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July 2, 2012

ULM nursing faculty receives novice researcher award

University of Louisiana at Monroe faculty member Debra Craighead, Ph.D., R.N., was awarded the 2012 Novice Researcher Award.

The Association of Women's Health, Obstetric and Neonatal Nurses presented her with the prestigious award at the AWHONN annual convention in Washington, DC.

She teaches pediatric nursing, testing skills and nursing research at ULM.

The Novice Researcher Award assists new researchers in beginning areas of study, investigating clinical issues or launching a pilot study.

AWHONN presented a $2,400 research grant to Craighead to further her study titled, “Early term infant care: Hospital utilization and feeding practices.”

Using AWHONN’s Conceptual Model for Late Preterm Infant Care, Craighead's study will describe current care practices used to promote health outcomes for the early term infant during the early postpartum period. 

“AWHONN is dedicated to improving the care of women and newborns through research," said AWHONN’s Chief Executive Officer, Karen Peddicord, Ph.D., R.N.

"Dr. Craighead's research examines the important issue of preterm birth and the health outcomes for this vulnerable population of newborns.”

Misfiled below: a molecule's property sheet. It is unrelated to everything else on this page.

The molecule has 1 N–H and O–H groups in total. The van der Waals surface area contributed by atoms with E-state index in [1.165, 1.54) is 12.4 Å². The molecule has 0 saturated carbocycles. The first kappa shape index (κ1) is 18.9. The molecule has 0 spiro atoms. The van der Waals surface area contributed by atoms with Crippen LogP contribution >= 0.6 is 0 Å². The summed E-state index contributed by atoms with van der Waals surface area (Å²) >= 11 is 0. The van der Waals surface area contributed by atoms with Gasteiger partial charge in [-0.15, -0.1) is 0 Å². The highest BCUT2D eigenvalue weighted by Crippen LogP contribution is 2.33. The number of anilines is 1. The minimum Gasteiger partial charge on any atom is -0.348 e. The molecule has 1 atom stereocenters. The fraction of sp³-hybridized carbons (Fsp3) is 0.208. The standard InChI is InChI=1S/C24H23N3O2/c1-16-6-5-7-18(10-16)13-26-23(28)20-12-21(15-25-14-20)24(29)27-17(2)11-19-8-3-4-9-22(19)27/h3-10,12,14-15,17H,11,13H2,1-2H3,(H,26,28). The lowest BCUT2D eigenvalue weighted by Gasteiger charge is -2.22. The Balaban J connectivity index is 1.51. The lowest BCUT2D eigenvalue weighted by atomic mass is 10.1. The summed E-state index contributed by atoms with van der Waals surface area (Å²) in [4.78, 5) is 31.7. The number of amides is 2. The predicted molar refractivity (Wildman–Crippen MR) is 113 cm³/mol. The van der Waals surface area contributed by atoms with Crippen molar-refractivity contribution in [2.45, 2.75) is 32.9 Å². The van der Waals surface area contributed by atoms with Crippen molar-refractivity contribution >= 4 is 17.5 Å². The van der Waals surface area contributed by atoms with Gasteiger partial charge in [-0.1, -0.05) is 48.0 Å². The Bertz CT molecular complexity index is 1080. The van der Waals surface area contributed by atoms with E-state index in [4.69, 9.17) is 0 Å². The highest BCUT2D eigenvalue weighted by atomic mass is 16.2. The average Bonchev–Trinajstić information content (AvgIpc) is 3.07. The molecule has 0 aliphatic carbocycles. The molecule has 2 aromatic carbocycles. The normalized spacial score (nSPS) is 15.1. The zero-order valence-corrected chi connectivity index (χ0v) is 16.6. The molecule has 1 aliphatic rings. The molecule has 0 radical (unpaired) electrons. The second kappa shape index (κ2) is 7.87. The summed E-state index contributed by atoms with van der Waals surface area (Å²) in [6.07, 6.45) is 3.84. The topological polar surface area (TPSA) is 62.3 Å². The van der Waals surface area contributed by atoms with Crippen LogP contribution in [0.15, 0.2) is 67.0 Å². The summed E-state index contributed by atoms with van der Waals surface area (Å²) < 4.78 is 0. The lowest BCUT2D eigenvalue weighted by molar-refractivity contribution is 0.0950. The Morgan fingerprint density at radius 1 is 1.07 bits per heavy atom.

Craighead received a Bachelor of Science and a Master of Science in Nursing from Northwestern State University in Shreveport.

She earned a Ph.D. in nursing from The University of Texas at Tyler and has devoted her 29-year nursing career to maternal child health nursing with an emphasis in neonatal nursing.

The Association of Women's Health, Obstetric and Neonatal Nurses (AWHONN) advances the health care of women and newborns through advocacy, research and the creation of high quality, evidence-based standards of care.

AWHONN's 24,000 members worldwide are clinicians, educators and executives who serve as patient care advocates focusing on the needs of women and infants.

AWHONN holds the distinction of twice receiving the Premier Program award by the American Nurses Credentialing Center (ANCC) for innovation and excellence in Continuing Nursing Education (CNE).

Founded in 1969 as the Nurses Association of the American College of Obstetrics and Gynecology, the association became a separate nonprofit organization called the Association of Women's Health and Neonatal Nurses in 1993.

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